Two years in, Rachel Weiss is flying high at Cambridge University. Good grades and great SAT scores helped her land at the prestigious school in England. But more than those was the boost she received from dual enrollment in Colorado Mountain College courses while she was a student at Battle Mountain High School in Edwards.
Getting to Cambridge wasn’t easy, however. According to the British newspaper The Guardian, fewer than 3,400 undergraduates are accepted to Cambridge among the 16,000 candidates who apply annually.
It’s even more selective for American students. In 2013, out of the nearly 300 American students who could even qualify to apply to the university, just 23 were admitted. To merely be considered, Cambridge demands from its American applicants the best grades from high school, the highest marks on SAT exams, and a minimum of five exemplary College Board Advanced Placement scores.
Knowing about the fierce competition, Weiss turned to Colorado Mountain College and its concurrent enrollment classes to help her realize her dreams to study abroad. British colleges run on a very different model than ours, and don’t usually accept students straight out of high school, Rachel explains. Her associate degree from CMC helped her over that hurdle.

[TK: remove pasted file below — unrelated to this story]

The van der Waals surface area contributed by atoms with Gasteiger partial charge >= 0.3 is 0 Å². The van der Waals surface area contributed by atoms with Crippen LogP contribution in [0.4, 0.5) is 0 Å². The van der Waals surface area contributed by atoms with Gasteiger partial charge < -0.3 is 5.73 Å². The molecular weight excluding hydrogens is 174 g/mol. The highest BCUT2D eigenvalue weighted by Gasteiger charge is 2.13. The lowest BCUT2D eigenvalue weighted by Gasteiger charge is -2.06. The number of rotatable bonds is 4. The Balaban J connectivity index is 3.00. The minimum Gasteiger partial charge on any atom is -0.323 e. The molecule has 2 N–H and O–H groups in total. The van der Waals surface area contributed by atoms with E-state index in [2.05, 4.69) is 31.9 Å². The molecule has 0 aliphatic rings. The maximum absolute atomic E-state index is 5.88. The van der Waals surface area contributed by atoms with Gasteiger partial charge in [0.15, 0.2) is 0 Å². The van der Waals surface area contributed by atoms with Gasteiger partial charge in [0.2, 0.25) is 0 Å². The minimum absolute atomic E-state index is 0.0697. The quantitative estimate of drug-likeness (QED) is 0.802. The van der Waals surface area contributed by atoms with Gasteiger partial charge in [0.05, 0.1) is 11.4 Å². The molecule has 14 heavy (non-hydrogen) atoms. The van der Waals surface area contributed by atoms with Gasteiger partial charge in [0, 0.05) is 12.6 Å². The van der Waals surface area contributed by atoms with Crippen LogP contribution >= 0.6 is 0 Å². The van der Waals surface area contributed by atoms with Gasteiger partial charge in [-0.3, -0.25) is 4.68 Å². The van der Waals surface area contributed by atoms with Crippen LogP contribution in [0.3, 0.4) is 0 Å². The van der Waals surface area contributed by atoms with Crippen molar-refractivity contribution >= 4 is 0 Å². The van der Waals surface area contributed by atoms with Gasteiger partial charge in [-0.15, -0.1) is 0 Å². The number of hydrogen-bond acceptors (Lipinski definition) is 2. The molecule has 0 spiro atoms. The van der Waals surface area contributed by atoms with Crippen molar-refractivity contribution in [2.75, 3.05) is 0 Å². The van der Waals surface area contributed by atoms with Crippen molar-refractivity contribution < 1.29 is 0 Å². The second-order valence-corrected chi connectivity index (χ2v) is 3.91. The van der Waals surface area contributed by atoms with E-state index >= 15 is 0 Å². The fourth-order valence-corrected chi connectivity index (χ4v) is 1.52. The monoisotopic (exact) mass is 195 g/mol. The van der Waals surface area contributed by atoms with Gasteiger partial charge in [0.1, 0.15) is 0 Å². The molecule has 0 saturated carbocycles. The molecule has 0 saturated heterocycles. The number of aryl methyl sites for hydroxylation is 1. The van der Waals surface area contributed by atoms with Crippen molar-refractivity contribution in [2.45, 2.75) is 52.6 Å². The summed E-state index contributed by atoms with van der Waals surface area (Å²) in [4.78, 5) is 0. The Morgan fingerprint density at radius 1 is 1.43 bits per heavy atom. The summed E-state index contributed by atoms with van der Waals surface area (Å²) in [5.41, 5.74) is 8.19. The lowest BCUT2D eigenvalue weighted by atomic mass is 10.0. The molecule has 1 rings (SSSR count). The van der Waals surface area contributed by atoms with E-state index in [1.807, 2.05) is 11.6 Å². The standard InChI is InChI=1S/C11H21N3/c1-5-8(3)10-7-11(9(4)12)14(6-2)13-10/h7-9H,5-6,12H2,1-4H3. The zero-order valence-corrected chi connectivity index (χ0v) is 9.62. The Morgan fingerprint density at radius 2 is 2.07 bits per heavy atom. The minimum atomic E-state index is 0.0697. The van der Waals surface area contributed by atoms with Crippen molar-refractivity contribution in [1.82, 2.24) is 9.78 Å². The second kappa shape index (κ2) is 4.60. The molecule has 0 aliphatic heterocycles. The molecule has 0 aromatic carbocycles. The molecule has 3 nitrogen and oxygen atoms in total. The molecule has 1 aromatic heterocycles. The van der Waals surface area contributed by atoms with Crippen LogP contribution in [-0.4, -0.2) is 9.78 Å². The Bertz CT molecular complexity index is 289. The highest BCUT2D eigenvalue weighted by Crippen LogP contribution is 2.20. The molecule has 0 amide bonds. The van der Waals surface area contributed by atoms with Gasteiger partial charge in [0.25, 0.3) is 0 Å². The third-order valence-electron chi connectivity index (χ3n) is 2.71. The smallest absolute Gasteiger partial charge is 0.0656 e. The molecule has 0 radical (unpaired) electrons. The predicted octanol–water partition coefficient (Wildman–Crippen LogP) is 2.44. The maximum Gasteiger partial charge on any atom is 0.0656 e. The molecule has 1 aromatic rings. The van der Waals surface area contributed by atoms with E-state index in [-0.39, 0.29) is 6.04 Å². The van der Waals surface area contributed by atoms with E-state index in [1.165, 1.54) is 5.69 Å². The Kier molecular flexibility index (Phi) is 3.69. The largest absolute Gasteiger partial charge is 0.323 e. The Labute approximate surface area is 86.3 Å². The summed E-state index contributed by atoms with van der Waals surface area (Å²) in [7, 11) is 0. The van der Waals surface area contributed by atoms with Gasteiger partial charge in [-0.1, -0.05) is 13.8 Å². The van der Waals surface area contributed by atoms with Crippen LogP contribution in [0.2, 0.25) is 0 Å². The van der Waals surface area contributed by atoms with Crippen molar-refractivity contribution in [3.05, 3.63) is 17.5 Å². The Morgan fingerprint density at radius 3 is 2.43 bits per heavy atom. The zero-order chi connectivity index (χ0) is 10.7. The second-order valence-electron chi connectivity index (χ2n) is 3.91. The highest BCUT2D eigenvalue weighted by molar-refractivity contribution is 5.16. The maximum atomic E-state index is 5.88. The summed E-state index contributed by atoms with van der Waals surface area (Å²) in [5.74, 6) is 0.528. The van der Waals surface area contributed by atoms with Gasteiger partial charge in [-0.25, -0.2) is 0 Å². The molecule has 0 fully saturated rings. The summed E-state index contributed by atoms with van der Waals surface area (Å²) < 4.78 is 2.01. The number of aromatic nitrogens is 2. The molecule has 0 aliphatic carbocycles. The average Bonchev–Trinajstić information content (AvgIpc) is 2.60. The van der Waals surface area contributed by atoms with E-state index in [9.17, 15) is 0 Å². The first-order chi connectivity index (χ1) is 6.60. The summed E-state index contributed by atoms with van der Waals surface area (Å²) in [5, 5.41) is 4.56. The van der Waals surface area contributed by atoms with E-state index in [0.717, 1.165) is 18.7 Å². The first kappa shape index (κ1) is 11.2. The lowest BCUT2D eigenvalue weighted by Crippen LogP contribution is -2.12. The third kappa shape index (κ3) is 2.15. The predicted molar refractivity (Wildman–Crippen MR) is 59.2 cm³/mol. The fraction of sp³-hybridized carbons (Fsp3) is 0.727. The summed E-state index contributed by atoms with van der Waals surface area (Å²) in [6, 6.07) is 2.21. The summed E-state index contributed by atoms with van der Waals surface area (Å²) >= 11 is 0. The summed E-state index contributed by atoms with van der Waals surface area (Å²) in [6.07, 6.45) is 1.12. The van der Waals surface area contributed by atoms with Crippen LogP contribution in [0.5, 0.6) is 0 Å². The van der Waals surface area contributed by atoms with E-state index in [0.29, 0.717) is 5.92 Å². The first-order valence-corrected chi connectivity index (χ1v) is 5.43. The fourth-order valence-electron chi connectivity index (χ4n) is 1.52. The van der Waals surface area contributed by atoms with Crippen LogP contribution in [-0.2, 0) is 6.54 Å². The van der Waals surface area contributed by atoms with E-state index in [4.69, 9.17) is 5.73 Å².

The CMC classes were offered online, so they were easy to fit into her busy high school schedule. Rachel graduated from CMC in 2015 with a 4.0 GPA.
“The biggest help was the composition class. It was good preparation for essay writing,” she said. “Since I did online classes and since I had a flexible schedule, it got me in the habit of making my own schedule and sticking to a deadline. It was good preparation for Cambridge which is independent study-based.”
Rachel is in her second year of a three year program at Christ’s College, Cambridge, concentrating on psychology and behavioral science. Founded in 1505, Christ’s College is the alma mater of Charles Darwin, father of the evolution theory, and poet John Milton.
Cambridge has also been an adjustment. “We have lectures. I don’t have one professor, but different ones for different topics. We have to do a lot of outside reading on our own,” she said. She meets once a week with her supervisor who is an expert in her field of study. “He makes sure I’m on the right track.”
Grades are based on only one test, at the end of the year. “It’s a lot of stress,” she said.
She also pursues her passion for theater, which she honed in high school.
“There’s a huge theater scene at Cambridge,” she said. Summers spent at the famed Second City comedy club in Chicago, and at Northwestern University studying comedy and improvisation, have served her well. She is now president of the Cambridge Impronauts, a comedy troupe made up of students and local performers who offer unscripted, unrehearsed shows based on suggestions from the audience.
Theater and psychology seem to complement each other. Psychology, she said, helps her get into a character’s head.
After graduation, Rachel hopes to get work in her field and then pursue a master’s degree, either in Chicago or London. And continue in theater. Ultimately, she hopes to become a psychology professor.